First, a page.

BCI Methodology and Techniques

A methodological framework for applications combining BCI and videogames, Anatole Lécuyer

We have proposed a user-centered methodological framework [41] to guide design and evaluation of applications based on Brain-Computer Interface (BCI). Our framework is based on the contributions of ergonomics to ensure that these applications are well suited for end-users. It provides methods, criteria and metrics to perform the phases of the human-centered design process aiming to understand the context of use, specify the user needs and evaluate the solutions in order to define design choices. Several ergonomic methods (e.g., interviews, longitudinal studies, user based testing), objective metrics (e.g., task success, number of errors) and subjective metrics (e.g., mark assigned to an item) are suggested to define and measure the usefulness, usability, acceptability, hedonic qualities, appealingness, emotions related to user experience, immersion and presence to be respected. The benefits and contributions of our user centred framework for the ergonomic design of videogames based on BCI were also discussed.

This work was done in collaboration with Fabien Lotte (Inria team POTIOC).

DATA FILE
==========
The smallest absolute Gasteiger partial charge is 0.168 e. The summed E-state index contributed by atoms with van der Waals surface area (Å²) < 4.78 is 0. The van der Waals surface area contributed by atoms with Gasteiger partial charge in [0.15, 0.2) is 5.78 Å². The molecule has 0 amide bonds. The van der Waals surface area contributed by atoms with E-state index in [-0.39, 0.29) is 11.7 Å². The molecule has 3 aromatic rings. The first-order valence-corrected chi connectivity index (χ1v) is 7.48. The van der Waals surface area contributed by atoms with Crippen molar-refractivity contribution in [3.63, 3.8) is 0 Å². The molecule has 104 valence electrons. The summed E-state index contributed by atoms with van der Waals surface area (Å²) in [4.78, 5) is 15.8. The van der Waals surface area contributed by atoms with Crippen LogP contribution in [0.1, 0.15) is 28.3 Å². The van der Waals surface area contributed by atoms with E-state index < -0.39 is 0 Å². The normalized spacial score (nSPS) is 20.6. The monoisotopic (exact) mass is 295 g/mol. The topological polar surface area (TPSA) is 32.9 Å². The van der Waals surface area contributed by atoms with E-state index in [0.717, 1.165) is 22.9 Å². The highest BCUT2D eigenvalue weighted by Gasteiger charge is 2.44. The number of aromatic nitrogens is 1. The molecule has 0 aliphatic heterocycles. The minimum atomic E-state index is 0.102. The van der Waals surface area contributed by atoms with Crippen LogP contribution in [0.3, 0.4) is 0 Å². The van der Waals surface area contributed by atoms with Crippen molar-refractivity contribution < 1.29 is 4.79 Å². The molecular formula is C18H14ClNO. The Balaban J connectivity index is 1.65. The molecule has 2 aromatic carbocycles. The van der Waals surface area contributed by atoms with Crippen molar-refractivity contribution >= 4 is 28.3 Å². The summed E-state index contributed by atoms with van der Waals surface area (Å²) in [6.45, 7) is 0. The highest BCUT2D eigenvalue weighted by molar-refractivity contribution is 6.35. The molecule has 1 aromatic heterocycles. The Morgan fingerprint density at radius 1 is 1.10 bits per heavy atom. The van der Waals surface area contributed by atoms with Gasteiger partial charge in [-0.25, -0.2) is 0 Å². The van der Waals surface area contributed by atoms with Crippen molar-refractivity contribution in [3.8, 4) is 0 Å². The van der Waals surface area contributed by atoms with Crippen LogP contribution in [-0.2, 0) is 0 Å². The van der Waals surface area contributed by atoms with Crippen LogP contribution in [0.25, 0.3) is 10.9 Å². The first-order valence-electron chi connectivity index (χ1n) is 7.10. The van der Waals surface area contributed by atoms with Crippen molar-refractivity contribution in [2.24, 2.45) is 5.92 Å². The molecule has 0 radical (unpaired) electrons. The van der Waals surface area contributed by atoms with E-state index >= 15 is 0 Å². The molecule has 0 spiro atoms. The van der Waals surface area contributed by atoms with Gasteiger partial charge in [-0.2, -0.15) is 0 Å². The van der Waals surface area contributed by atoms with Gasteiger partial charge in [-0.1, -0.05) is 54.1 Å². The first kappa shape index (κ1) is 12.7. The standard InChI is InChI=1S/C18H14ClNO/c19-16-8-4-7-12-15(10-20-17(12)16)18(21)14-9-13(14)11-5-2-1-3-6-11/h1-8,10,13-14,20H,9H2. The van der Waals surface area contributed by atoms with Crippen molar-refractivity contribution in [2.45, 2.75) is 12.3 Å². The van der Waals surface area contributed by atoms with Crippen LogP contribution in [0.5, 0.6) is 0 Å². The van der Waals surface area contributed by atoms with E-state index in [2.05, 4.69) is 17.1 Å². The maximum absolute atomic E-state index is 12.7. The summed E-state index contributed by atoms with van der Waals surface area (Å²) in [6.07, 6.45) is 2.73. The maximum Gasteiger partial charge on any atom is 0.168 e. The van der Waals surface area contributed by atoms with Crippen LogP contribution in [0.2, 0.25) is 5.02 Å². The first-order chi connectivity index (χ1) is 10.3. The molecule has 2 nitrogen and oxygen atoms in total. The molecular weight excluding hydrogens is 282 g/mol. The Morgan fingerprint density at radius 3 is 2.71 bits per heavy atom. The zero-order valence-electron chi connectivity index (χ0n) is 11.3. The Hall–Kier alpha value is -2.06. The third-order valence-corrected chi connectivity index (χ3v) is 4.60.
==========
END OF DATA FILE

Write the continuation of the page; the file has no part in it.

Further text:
Feasibility and specificity of simultaneous EEG and fMRI, Marsel Mano, Lorraine Perronnet, Jussi Lindgren, Anatole Lécuyer

In the field of fMRI, Arterial Spin Labeling (ASL) imaging relies on control and label radio-frequency pulses. This generates alternate gradient patterns as well as higher specific absorption rate (SAR). To date, only a few studies have addressed the issue of connecting EEG signal to ASL perfusion. Furthermore, previous studies have shown reduced blood-oxygen-level dependent (BOLD) signal-to-noise ratio (SNR) in the presence of EEG. ASL being a low SNR technique, the aim of this study was to assess ASL-EEG at 3T in terms of safety as well as EEG and magnetic resonance signal quality. Our experimental results show that ASL-EEG can be safely performed [20] [38] . Standard ASL acquisitions generated more than 2.5-fold SAR increase compared to a standard BOLD echo planar imaging sequence. This corresponded to up to 4°C temperature increase on the bundle, yet not exceeding 36°C. Gradient artifact correction of the EEG signal by average artifact subtraction was generally good for BOLD-EEG and ASL-EEG. However, residual gradient artifacts affecting 1% of the pulsed ASL-EEG data have to be considered. Further research is needed to understand the artifact variability and to develop an appropriate correction strategy. No residual artifacts were observed for alternating control and label pulses ASL-EEG. Neither a change of the number of reference volumes for artifact subtraction nor an independent component analysis could help tackle this gradient artifact correction issue. Regarding magnetic resonance imaging, a 20% loss in SNR was observed when compared to acquisitions performed without EEG. Taken together our results suggest that EEG and ASL MRI can be simultanously combined for the purpose of real-time experiments which could for instance be envisionned in our HEMISFER project.

This work was done in collaboration with VISAGES team.